$ cd 3.multi-module-maven-example $ gradle projects > Task :projects ------------------------------------------------------------ Root project - This pom acts as the parent pom for the entire project. ------------------------------------------------------------ Root project 'parent' - This pom acts as the parent pom for the entire project. +--- Project ':business' - Business Layer Project. | +--- Project ':business:api' - Business Layer API. | \--- Project ':business:impl' - Business Implementation. +--- Project ':data' - Sample Implementation of the Business Layer. | +--- Project ':data:api' - Data Access API. | \--- Project ':data:impl' - Data Access Implementation. \--- Project ':model' - Model Layer Project. To see a list of the tasks of a project, run gradle <project-path>:tasks For example, try running gradle :business:tasks BUILD SUCCESSFUL 1 actionable task: 1 executed
Did you see that?
The structure of the project, as well as the description, are pulled directly from the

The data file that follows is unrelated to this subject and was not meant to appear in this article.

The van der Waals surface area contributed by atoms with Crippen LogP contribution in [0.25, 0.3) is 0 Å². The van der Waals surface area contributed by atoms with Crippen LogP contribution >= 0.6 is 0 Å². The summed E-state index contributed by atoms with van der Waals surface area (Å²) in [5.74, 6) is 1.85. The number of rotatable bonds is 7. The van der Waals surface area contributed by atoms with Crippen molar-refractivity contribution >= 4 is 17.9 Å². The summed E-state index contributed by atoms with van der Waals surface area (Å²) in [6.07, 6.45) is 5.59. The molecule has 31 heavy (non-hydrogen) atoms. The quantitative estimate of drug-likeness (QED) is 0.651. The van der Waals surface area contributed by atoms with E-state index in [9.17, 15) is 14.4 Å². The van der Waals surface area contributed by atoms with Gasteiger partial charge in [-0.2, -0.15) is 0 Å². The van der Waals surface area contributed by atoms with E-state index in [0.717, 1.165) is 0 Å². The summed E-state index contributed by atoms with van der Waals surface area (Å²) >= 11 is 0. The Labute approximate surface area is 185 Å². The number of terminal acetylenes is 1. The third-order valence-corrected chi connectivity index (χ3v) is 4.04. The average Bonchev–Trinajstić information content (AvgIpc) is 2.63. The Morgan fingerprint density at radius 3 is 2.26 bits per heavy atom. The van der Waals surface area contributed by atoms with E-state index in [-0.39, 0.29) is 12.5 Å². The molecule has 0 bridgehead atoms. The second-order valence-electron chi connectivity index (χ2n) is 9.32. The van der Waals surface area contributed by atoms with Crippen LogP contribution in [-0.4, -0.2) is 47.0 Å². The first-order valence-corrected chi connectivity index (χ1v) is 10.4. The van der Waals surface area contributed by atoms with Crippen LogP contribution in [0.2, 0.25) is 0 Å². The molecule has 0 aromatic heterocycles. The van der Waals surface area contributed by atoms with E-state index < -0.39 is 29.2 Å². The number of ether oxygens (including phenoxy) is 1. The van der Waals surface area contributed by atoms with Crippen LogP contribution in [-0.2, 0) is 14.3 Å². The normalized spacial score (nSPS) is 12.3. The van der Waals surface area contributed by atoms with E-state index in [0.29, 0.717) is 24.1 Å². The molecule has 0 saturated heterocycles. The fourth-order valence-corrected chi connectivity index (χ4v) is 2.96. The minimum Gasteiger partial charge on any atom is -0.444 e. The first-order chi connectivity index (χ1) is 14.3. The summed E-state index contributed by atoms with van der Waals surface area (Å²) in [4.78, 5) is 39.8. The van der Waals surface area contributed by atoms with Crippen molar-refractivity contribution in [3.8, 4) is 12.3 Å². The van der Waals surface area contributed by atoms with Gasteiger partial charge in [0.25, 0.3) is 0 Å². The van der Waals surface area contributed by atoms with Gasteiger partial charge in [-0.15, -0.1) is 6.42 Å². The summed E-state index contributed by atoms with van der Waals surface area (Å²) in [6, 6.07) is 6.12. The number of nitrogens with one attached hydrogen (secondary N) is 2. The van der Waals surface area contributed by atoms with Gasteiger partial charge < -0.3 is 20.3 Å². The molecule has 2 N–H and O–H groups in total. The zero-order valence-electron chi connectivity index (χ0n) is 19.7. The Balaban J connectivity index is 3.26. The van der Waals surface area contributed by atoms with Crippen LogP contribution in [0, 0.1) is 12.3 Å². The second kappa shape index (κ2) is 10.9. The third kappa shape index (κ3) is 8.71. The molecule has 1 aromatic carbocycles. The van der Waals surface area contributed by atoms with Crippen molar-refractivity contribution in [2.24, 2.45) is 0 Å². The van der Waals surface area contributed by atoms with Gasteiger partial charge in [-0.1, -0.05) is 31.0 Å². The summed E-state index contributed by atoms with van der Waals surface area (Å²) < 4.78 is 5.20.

Do you need to exclude transitive dependencies?
Picture the following
<project xmlns="http://maven.apache.org/POM/4.0.0" xmlns:xsi="http://www.w3.org/2001/XMLSchema-instance" xsi:schemaLocation="http://maven.apache.org/POM/4.0.0 http://maven.apache.org/maven-v4_0_0.xsd"> <modelVersion>4.0.0</modelVersion> <!-- ... --> <dependencies> <!-- ... --> <dependency> <groupId>org.hibernate</groupId> <artifactId>hibernate</artifactId> <version>3.2.5.ga</version> <exclusions> <exclusion> <groupId>javax.transaction</groupId> <artifactId>jta</artifactId> </exclusion> </exclusions> </dependency> </dependencies> <!-- ... --> </project>